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  • Contributors

Olivia Banner is Assistant Professor in the Emerging Media and Communication Program at the University of Texas at Dallas. Her research focuses on intersections of race, gender, and disability in media’s incorporation into medicine, health care education, and everyday practices of physical and mental health. Her monograph, Communicative Biocapitalism: Designing the Voice of the Patient in Digital Health and the Health Humanities, is under contract with University of Michigan Press, and she is co-editing the volume Teaching Health Humanities (under contract, Oxford University Press) with educators at the Texas Medical Center. Her work has appeared in Signs, Discourse, the edited collection Identity Technologies, and is forthcoming in Endemic: Essays in Contagion Theory.

Phillip Barrish is the Tony Hilfer Professor of American and British Literature at the University of Texas at Austin. He is the author of American Literary Realism, Intellectual Prestige, and Critical Theory: 1880–1995 (Cambridge University Press, 2001); White Liberal Identity, Literary Pedagogy, and Classic American Realism (Ohio State University Press, 2006); and The Cambridge Introduction to American Literary Realism (Cambridge University Press, 2011). His current project is titled “American Literature and the Political Economy of Health Care.”

Tod Chambers is Associate Professor at Northwestern University’s Feinberg School of Medicine. His areas of research include the rhetoric of bioethics and cross-cultural issues in clinical medicine. He is the author of the book The Fiction of Bioethics (Routledge, 1999) and is co-editor with Carl Elliott of Prozac as a Way of Life (University of North Carolina Press, 2004). He is presently working on a second monograph on the rhetoric of bioethics.

Genie Nicole Giaimo is Director of the Writing Center at the Ohio State University. Her research interests include the articulation of life narrative through the representation of neurological memory processes, as well as empirical and quantitative research on writing centers. She has published on identity formation and life narrative, as well as community college writing centers, in journals including Language and Literature, European Journal of Life Writing, and Praxis: A Writing Center Journal. Her dissertation Unable to Remember but Unwilling to Forget traced current neurological research onto the construction of life narrative and its representation of memory and identity. She offers pedagogical consultancy and training through her website:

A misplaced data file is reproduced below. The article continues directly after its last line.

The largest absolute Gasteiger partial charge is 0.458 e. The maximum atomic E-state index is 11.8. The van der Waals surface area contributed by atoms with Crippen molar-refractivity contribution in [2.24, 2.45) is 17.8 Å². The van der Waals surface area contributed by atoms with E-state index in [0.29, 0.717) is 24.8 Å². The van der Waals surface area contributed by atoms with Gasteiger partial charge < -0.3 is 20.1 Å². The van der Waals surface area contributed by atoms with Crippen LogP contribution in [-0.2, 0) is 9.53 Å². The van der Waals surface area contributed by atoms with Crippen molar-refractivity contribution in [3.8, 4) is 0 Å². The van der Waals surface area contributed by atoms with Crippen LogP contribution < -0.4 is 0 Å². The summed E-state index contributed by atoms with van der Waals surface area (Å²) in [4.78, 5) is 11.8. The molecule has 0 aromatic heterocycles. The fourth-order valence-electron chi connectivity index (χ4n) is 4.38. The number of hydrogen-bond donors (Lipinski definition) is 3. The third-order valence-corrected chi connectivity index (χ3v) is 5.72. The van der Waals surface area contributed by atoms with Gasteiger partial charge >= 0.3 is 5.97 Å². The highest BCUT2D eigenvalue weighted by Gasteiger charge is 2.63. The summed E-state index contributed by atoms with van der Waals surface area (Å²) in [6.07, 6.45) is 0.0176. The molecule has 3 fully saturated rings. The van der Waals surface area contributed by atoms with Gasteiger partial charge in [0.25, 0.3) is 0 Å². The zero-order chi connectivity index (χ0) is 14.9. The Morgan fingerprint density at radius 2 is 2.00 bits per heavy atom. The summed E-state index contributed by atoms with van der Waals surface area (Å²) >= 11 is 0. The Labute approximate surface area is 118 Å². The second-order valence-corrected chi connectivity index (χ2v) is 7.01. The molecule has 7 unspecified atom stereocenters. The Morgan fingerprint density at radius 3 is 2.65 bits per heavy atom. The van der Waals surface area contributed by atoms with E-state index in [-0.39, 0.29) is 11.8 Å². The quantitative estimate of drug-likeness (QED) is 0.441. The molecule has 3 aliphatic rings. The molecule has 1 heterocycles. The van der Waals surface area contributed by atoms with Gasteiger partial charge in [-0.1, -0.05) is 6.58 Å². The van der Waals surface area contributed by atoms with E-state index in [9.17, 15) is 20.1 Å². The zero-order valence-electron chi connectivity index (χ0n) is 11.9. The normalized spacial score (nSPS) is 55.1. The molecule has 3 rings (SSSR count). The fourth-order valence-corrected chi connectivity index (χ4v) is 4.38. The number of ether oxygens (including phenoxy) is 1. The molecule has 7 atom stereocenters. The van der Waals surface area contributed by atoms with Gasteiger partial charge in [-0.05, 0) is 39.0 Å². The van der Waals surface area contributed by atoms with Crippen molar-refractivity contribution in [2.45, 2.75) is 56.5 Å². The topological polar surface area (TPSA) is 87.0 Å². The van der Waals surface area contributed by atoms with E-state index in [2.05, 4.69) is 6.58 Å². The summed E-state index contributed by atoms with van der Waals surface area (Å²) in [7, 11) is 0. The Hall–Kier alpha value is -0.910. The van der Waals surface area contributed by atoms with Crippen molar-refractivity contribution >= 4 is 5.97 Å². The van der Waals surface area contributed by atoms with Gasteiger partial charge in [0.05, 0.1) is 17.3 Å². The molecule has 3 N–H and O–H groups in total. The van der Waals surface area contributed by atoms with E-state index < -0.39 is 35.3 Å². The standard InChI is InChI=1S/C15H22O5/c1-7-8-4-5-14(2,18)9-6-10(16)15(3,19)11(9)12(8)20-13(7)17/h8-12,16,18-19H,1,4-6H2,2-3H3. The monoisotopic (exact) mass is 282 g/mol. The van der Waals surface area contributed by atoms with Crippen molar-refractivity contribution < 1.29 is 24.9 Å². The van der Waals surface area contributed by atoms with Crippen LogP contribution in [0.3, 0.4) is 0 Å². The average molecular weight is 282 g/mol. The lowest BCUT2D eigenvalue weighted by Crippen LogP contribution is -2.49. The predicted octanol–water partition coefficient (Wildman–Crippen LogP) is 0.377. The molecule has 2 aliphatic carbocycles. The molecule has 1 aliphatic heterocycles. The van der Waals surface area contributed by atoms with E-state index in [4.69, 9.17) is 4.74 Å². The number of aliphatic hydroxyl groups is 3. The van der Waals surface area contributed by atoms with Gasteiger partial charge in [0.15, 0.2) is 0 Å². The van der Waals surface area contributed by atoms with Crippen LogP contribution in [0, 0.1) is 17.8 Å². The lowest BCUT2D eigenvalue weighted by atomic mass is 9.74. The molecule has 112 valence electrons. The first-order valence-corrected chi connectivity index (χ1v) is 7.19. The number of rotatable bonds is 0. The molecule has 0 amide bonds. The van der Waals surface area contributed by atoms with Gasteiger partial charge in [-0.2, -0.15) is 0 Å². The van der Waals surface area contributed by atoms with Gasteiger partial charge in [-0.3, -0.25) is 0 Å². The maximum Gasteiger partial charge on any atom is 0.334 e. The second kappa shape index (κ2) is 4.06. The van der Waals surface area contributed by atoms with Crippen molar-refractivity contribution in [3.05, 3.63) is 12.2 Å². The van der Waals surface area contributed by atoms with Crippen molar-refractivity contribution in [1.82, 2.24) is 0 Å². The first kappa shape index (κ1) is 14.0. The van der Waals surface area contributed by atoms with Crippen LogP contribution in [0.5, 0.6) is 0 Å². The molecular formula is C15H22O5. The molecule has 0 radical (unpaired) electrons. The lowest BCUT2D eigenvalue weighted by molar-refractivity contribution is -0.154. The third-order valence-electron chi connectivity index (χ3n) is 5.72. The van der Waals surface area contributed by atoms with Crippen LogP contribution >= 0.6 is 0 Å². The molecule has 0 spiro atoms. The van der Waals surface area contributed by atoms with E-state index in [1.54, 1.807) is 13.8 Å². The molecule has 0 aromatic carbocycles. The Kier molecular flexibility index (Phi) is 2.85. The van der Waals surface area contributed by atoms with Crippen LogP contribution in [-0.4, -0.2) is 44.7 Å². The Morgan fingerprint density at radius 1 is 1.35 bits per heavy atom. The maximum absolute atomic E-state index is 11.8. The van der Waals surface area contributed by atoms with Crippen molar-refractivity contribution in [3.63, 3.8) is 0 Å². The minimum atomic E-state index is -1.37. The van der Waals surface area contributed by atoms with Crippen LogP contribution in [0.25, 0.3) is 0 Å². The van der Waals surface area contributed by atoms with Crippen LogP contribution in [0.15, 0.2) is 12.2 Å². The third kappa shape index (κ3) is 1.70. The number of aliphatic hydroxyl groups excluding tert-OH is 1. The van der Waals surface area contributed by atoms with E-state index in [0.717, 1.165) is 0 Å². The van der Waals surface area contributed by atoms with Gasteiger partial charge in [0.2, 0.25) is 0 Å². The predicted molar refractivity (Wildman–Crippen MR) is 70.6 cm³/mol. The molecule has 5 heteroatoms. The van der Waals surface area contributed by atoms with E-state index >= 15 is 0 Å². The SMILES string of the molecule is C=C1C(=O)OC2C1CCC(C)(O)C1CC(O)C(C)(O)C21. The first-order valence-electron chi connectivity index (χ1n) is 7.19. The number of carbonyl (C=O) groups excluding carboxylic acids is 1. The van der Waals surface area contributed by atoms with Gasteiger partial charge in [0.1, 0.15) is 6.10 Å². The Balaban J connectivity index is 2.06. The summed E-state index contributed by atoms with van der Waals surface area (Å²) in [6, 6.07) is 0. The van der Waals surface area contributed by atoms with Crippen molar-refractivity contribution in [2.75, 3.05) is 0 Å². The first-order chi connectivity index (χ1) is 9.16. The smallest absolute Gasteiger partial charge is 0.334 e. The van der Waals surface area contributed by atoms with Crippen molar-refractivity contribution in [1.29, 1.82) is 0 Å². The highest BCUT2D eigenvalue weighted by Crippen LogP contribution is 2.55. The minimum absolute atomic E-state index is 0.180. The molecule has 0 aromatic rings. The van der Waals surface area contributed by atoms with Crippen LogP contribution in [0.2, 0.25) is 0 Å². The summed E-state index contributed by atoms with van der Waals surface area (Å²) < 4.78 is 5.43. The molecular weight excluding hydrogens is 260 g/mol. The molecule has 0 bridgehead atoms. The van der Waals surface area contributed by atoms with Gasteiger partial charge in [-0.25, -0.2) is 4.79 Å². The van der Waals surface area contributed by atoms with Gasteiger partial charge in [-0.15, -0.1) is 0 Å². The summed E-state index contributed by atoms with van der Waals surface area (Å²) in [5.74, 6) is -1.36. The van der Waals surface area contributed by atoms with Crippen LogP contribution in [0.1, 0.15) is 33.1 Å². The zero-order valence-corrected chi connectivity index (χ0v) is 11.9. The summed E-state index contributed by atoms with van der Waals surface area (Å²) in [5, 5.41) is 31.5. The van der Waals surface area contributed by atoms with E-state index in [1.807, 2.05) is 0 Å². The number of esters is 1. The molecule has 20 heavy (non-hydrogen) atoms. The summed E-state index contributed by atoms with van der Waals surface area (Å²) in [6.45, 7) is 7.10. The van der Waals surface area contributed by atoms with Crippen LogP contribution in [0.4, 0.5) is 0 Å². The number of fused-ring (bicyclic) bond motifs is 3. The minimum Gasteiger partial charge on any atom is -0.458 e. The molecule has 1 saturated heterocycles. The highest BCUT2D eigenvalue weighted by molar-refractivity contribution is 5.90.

Jessica Howell is Assistant Professor of English at Texas A&M University. She has published articles on health and the literature of empire in journals including Victorian Literature and Culture, Studies in Travel Writing, the Journal [End Page 237] of Commonwealth Literature, and Literature and Medicine. Her first book, Exploring Victorian Travel Literature: Disease, Race and Climate, was published in 2014 by Edinburgh University Press. Her current book project examines malaria in the Victorian imagination.

Alvan A. Ikoku is Assistant Professor of Comparative Literature and of Medicine at Stanford University. He earned his MD at Harvard Medical School and his PhD in English and Comparative Literature at Columbia University. He specializes in the study of African and African diasporic literatures, twentieth-century fiction, narrative ethics, and histories of tropical medicine and global health. His research and writing situate literary and medical discourses on Africa within post-nineteenth-century movements in world literature and world health. And currently, as part of a book project, he studies the place of the novel in the evolution of global health as a medical specialty.

Jenell Johnson is Assistant Professor of Communication Arts at the University of Wisconsin at Madison. She is the author of American Lobotomy: A Rhetorical History (2014), co-editor of The Neuroscientific Turn: Transdisciplinarity in the Age of the Brain (2012), and has published essays in the Quarterly Journal of Speech, Rhetoric Society Quarterly, Medicine Studies, Advances in Medical Sociology, and Journal of Literary and Cultural Disability Studies.

Yeonsik Jung is Assistant Professor of English Language and Literature at Sungkyunkwan University, Seoul, South Korea, where he teaches American literature and culture, literature and medicine, critical theory, and cinema. He is co-editor of the Journal of Criticism and Theory, and his essays on race and gender studies and medical humanities have appeared or are forthcoming in, among others, English Studies and The Explicator.

Lorenzo Servitje is a PhD candidate in English...


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